Not long ago, a magazine published that the authorities of a German town were about to agree on performing DNA tests on all registered dogs to determine which of these canines’ owners were disregarding the regulation to pick up their pets’ feces that were deposited in the public way. The Germans have the certainty, and the instruments, to determine where the problem lies because they start out from a principle of trust. When it comes to the problems of poverty, employment, and growth in Mexico, theories abound but the solutions are always inadequate. Worse yet, it is not recognized that without trust, it is impossible to solve the rest.

From the end of World War II and under the support of the Economic Commission for Latin America (ECLA), the United Nations entity devoted to Latin American development, the Mexican government applied itself to promoting the growth of the economy. The theory was that private would follow public investment, so that if the government electrified a region or built a highway, companies would begin to construct factories and provide services that would translate into the generation of wealth, jobs, growth, and less poverty. The experiment was very successful and permitted the Mexican economy to grow to high levels for several years. What is infrequently appreciated is that investment was not the only thing that the government contributed. Accompanying the investment, there was a concept of public functioning that later disappeared: the government understood that it must create not only physical conditions (infrastructure), but also a political milieu for private investment to prosper. These political conditions, which businessmen call trust, are what are most important for the functioning of an economy.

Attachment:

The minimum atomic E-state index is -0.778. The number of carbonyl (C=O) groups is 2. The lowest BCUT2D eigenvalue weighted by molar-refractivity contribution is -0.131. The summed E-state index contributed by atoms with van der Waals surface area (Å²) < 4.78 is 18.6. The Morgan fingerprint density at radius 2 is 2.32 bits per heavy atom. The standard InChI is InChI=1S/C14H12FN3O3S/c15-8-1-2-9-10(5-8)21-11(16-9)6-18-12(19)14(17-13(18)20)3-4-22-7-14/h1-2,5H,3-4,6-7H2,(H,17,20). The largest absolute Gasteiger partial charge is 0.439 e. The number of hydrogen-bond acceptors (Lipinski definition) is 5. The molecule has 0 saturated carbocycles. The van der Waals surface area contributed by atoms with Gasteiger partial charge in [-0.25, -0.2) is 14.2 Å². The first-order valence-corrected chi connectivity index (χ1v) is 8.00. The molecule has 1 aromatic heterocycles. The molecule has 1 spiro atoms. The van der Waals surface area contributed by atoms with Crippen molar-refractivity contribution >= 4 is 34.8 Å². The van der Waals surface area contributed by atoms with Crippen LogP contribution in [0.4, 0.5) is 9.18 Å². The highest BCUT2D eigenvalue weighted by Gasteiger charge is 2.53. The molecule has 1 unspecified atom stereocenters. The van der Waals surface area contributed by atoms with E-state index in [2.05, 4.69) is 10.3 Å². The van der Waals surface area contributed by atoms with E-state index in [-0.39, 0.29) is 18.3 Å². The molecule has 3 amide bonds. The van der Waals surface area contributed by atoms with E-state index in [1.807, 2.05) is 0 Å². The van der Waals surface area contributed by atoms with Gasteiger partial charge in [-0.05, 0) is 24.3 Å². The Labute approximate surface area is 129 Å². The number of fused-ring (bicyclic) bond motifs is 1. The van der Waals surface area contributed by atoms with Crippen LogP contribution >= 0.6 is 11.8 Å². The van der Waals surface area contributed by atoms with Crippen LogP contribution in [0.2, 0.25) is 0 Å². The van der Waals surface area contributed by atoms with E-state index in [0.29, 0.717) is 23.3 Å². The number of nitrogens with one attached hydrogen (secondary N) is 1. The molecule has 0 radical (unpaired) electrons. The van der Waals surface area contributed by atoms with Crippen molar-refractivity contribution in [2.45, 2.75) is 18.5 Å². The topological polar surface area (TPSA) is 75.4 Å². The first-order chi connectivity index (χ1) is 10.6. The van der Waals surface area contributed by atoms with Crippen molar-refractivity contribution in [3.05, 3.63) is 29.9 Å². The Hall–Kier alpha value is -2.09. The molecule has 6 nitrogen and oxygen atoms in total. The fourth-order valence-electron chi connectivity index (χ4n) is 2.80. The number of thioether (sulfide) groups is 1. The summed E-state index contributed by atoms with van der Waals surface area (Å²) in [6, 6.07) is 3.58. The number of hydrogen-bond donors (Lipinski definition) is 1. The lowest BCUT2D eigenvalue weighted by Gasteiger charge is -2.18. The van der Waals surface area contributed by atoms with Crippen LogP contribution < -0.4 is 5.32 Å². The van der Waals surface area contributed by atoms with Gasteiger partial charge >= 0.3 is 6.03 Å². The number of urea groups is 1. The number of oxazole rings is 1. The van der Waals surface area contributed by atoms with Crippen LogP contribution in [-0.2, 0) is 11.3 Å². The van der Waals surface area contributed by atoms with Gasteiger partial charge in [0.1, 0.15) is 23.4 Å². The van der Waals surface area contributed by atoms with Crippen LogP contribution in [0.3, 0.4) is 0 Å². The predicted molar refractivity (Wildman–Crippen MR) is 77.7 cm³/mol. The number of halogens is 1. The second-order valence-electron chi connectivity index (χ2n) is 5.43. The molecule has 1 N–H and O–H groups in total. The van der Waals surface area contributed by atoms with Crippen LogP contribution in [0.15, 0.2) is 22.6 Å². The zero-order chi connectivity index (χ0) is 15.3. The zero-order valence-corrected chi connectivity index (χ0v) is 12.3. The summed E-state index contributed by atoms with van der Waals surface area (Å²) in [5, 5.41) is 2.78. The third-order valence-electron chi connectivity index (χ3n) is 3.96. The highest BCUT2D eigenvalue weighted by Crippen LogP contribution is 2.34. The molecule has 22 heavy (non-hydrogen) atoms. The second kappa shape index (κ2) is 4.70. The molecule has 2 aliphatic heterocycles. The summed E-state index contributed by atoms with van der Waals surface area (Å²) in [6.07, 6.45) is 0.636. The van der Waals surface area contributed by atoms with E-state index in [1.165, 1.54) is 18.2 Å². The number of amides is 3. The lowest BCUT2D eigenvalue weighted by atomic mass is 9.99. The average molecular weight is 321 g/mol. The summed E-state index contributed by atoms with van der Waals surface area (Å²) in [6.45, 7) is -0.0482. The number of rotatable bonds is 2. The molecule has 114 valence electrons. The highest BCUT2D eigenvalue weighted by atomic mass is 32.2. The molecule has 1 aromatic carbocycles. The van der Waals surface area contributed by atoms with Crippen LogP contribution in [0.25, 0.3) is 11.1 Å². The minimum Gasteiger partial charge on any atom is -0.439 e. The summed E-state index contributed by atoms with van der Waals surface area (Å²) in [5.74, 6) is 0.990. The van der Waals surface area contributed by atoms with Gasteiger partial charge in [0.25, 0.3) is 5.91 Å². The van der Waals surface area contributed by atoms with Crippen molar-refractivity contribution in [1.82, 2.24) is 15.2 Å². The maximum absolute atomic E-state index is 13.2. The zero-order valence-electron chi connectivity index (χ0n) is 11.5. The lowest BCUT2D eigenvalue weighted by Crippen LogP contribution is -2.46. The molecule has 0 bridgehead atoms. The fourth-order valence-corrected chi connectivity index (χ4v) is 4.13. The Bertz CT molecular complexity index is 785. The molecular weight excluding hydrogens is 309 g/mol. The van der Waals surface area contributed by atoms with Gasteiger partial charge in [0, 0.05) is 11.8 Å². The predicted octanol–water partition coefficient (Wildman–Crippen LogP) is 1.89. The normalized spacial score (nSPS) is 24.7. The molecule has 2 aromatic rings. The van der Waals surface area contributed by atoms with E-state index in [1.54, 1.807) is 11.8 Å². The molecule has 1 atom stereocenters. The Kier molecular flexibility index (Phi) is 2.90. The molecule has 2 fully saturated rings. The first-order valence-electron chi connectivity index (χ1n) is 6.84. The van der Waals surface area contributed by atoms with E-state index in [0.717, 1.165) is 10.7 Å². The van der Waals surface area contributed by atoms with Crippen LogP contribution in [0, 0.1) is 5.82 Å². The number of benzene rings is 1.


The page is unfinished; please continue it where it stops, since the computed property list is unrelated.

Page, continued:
In that era of economic growth, the government incorporated persons with entrepreneurial experience or, at least, with the sensitivity necessary to give the businessman confidence. The government had achieved the construction of institutional scaffolding that guaranteed political stability and maintained clarity and permanence in the rules of the game that made the economy function. It was, as we are able today to evaluate with full precision, an authoritarian system that achieved stability not through the strength of its institutions, but rather by means of the structure of controls that characterized it. However, from the perspective of an entrepreneur, the system guaranteed permanence of the rules (at least for one six-year presidential term) and this generated the confidence necessary for investing. The result was economic growth and the generation of employment.

Things changed in the seventies for two reasons. One, the main one, was a generational changing of the guard in the government. The other was a change in the structure of the economy. The rhythm of economic growth began to diminish because raw material and grain exports became insufficient to finance the import of industrial materials, which called for an important structural change. The problem was that those who decided on the nature of the structural change did not understand business, or the investor, or the employer: thus, they undermined the trust base that had worked so successfully for decades and established the bases for the great ills that continue to accompany us to this day.